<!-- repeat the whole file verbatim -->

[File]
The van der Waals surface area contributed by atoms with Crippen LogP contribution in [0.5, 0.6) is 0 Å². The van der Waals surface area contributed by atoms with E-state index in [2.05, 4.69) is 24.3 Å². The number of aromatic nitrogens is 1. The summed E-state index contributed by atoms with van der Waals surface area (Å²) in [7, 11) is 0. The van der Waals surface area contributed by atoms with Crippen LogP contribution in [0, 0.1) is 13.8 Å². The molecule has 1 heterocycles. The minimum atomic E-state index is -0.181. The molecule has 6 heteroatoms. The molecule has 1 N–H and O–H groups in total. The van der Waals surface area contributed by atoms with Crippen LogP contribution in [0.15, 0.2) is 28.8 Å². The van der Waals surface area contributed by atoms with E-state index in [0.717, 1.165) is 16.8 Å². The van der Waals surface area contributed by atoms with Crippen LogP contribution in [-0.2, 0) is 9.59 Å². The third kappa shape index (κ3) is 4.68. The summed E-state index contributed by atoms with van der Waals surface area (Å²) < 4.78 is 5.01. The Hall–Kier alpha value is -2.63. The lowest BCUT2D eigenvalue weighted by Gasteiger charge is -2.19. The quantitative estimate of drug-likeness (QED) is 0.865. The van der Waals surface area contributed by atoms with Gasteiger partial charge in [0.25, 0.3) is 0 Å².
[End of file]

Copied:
The van der Waals surface area contributed by atoms with Crippen LogP contribution in [0.5, 0.6) is 0 Å². The van der Waals surface area contributed by atoms with E-state index in [2.05, 4.69) is 24.3 Å². The number of aromatic nitrogens is 1. The summed E-state index contributed by atoms with van der Waals surface area (Å²) in [7, 11) is 0. The van der Waals surface area contributed by atoms with Crippen LogP contribution in [0, 0.1) is 13.8 Å². The molecule has 1 heterocycles. The minimum atomic E-state index is -0.181. The molecule has 6 heteroatoms. The molecule has 1 N–H and O–H groups in total. The van der Waals surface area contributed by atoms with Crippen LogP contribution in [0.15, 0.2) is 28.8 Å². The van der Waals surface area contributed by atoms with E-state index in [0.717, 1.165) is 16.8 Å². The van der Waals surface area contributed by atoms with Crippen LogP contribution in [-0.2, 0) is 9.59 Å². The third kappa shape index (κ3) is 4.68. The summed E-state index contributed by atoms with van der Waals surface area (Å²) < 4.78 is 5.01. The Hall–Kier alpha value is -2.63. The lowest BCUT2D eigenvalue weighted by Gasteiger charge is -2.19. The quantitative estimate of drug-likeness (QED) is 0.865. The van der Waals surface area contributed by atoms with Gasteiger partial charge in [0.25, 0.3) is 0 Å².